Catholic Encyclopedia (1913)/John Bede Polding

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Catholic Encyclopedia (1913), Volume 12
John Bede Polding

by Gilbert Roger Hudleston


Archbishop of Sydney, born at Liverpool, 18 Oct., 1794; died at Sydney, 16 March, 1877. In 1805 he was sent to school at the Benedictine Monastery of St. Gregory at Acton Burnell near Shrewsbury (now Downside Abbey near Bath). In 1810 he received the Benedictine habit and made his vows the year following. He was ordained in 1819 and filled in turn the offices of parish priest, prefect, novice-master, and sub-prior in his monastery. In 1833 Propaganda selected Polding Vicar Apostolic of Madras, Bishop of Hiero-Cæsarea. It was pointed out, however, that his health could not stand the climate of Madras, and the Holy See accepted this excuse as sufficient. About this time an appeal was made to the pope to send a bishop to New South Wales. Polding was appointed to this newly-created vicariate which, besides New South Wales, included the rest of New Holland and Van Dieman's Land (now Tasmania). The consecration took place in London, 29 June, 1834.

Bishop Polding reached Sydney in September, 1835, and at once set to work to organize his vast diocese. He found only three priests in New South Wales and one in Tasmania; these with the three or four Benedictine monks whom he had brought with him constituted the entire force at his disposal. Then, and for many years afterwards, he worked like one of his priests, saying Mass daily in various stations, often in the convict prisons, teaching the Catechism, hearing the confessions of multitudes, and attending the sick and dying. He obtained permission to give retreats in the prison establishments, and between 1836 and 1841 no less than 7000 convicts made at least ten days' retreat under his guidance. The authorities soon realized the good effect his influence was having, and arranged that, on the arrival of every ship-load of convicts, all the Catholics should be placed at his disposal for some days, during which the bishop and his assistants saw each prisoner personally and did all they could for them before they were drafted off to their various destinations. In 1841 Bishop Polding revisited England and thence went on to Rome to report on his vicariate and petition for the establishment of a hierarchy, which was granted in 1842, the vicar Apostolic becoming first Archbishop of Sydney and Primate of all Australia. During this visit he was sent on a special diplomatic mission to Malta, and in recognition of his success therein was made a Count of the Holy Roman Empire and an assistant at the pontifical throne. In 1843 he returned to Sydney, taking with him a band of Christian Brothers, four Passionists, and some Benedictines. His return as archbishop aroused a violent storm among the Church of England party in the colony, but his gentleness and tact disarmed all opponents.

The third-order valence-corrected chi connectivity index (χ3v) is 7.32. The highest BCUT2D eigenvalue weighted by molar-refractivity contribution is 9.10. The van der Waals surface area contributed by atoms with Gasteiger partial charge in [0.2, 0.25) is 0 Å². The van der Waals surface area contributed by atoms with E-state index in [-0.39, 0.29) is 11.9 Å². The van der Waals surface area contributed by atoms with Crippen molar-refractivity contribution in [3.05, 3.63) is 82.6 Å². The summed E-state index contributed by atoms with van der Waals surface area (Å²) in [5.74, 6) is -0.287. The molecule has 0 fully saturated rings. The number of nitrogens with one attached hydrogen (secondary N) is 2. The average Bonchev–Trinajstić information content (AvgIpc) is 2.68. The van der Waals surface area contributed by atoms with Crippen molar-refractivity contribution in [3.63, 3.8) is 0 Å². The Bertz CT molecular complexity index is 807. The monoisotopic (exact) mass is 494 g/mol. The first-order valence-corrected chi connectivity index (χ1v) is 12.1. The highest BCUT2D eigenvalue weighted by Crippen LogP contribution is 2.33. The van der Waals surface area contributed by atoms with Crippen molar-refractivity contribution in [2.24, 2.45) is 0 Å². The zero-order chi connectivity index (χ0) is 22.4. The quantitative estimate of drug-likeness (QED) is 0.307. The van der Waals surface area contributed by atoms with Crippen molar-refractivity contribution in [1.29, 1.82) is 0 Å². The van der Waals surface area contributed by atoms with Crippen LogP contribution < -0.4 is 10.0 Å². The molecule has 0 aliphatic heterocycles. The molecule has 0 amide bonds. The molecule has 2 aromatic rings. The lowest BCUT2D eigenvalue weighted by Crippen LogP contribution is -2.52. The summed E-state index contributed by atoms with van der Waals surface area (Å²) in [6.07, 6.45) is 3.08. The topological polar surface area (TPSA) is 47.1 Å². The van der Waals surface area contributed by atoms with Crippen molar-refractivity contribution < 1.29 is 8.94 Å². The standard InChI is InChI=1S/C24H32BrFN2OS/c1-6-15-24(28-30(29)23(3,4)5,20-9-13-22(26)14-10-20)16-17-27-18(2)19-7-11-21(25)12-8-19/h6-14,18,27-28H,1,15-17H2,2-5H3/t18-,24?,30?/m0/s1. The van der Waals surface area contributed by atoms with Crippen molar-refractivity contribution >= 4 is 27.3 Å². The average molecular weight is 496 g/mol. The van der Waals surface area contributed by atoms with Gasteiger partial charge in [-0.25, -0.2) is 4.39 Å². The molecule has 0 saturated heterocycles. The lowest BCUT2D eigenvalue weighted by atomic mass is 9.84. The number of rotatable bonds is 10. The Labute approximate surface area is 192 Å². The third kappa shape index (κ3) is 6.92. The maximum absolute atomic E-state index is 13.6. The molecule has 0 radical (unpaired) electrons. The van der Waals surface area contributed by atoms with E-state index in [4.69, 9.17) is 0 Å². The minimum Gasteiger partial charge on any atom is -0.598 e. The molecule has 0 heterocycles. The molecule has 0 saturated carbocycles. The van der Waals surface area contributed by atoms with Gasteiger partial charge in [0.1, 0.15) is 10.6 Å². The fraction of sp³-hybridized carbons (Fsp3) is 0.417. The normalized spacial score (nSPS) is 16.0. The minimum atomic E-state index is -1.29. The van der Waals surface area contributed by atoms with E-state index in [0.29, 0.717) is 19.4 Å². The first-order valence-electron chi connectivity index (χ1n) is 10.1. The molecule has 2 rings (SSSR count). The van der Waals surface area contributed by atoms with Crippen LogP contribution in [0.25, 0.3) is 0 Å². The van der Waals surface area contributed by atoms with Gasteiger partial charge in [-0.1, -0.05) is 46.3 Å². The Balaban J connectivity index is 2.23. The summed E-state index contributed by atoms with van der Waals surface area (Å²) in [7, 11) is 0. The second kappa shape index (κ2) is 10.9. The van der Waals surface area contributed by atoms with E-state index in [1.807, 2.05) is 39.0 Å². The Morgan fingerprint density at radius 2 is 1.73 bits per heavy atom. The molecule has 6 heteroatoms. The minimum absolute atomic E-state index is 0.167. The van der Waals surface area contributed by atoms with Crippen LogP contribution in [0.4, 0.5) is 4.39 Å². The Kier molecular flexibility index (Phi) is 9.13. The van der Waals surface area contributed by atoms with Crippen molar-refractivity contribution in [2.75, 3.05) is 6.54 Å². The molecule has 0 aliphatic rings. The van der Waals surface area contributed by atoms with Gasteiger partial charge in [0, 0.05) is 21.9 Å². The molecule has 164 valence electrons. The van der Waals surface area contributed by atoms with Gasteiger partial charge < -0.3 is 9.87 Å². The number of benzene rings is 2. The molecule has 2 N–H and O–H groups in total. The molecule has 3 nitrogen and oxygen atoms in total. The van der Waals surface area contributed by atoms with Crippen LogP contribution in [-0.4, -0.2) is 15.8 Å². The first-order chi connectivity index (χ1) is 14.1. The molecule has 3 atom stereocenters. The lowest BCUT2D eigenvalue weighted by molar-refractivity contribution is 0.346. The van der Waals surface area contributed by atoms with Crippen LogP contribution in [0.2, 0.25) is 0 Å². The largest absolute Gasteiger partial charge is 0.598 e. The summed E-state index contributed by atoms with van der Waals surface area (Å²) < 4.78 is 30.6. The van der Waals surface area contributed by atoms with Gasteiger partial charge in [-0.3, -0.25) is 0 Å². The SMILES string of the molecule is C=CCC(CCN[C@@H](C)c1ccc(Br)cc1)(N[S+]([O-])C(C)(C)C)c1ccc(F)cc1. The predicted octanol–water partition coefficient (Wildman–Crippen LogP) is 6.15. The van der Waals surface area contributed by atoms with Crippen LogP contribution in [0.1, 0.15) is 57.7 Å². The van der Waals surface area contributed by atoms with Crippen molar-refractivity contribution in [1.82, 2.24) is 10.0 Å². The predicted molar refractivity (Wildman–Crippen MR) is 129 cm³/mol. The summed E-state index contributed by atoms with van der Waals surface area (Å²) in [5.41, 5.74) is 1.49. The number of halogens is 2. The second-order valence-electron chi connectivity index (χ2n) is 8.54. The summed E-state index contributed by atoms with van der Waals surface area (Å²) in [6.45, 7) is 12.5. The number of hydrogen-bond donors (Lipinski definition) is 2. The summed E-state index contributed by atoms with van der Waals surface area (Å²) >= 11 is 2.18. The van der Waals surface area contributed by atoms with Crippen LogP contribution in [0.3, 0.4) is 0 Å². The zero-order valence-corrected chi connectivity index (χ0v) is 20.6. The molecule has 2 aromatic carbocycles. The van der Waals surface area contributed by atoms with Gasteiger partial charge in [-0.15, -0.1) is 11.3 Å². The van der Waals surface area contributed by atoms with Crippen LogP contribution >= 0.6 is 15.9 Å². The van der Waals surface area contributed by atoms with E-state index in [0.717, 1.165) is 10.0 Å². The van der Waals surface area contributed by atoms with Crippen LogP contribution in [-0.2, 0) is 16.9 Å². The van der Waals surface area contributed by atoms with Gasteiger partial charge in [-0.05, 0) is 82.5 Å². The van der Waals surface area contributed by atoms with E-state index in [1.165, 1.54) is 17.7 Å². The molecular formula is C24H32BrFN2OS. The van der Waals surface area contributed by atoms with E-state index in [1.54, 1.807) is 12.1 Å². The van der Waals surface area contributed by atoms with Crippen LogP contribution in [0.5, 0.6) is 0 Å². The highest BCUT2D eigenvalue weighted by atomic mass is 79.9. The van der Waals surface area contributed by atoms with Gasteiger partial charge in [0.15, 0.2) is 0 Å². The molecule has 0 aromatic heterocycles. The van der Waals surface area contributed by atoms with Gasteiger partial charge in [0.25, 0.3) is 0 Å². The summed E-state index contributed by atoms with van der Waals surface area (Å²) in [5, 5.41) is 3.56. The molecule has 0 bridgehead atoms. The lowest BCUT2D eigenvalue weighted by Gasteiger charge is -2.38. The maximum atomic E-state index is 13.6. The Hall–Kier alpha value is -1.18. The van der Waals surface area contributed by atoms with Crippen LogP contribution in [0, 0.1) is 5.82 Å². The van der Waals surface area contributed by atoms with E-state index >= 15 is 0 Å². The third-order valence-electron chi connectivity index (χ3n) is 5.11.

Two provincial synods were held, at Sydney in 1844 and at Melbourne in 1859; he founded the University College of St. John at Sydney and the College of St. Mary, Lyndhurst. He visited Europe in 1846-48, in 1854-56, and in 1865-68, returning on each occasion with new helpers in his work. In 1870 he started for Rome to take part in the Vatican Council, but his health failed on the journey and he returned to Sydney. In 1873 the Holy See appointed Dom Roger Bede Vaughan, another Downside monk, as his coadjutor with right of succession, and from this time he gradually withdrew from active work.

SNOW, Necrology of the English Benedictines (London, 1883), 171; BIRT, History of Downside School (London, 1902), 169, 198, 212, 273, 326; IDEM, Benedictine Pioneers in Australia (2 vols., London, 1911); Orthodox Journal, III (London, 1834), 14; The Tablet, XLIX (London, 1877), 406, 727; Catholic Times (London, 29 March, 1877); Melbourne Argus (Melbourne, 17 March, 1877); Downside Review, I (London, 1882), 91-102, 165-175, 241-249.

G. ROGER HUDLESTON.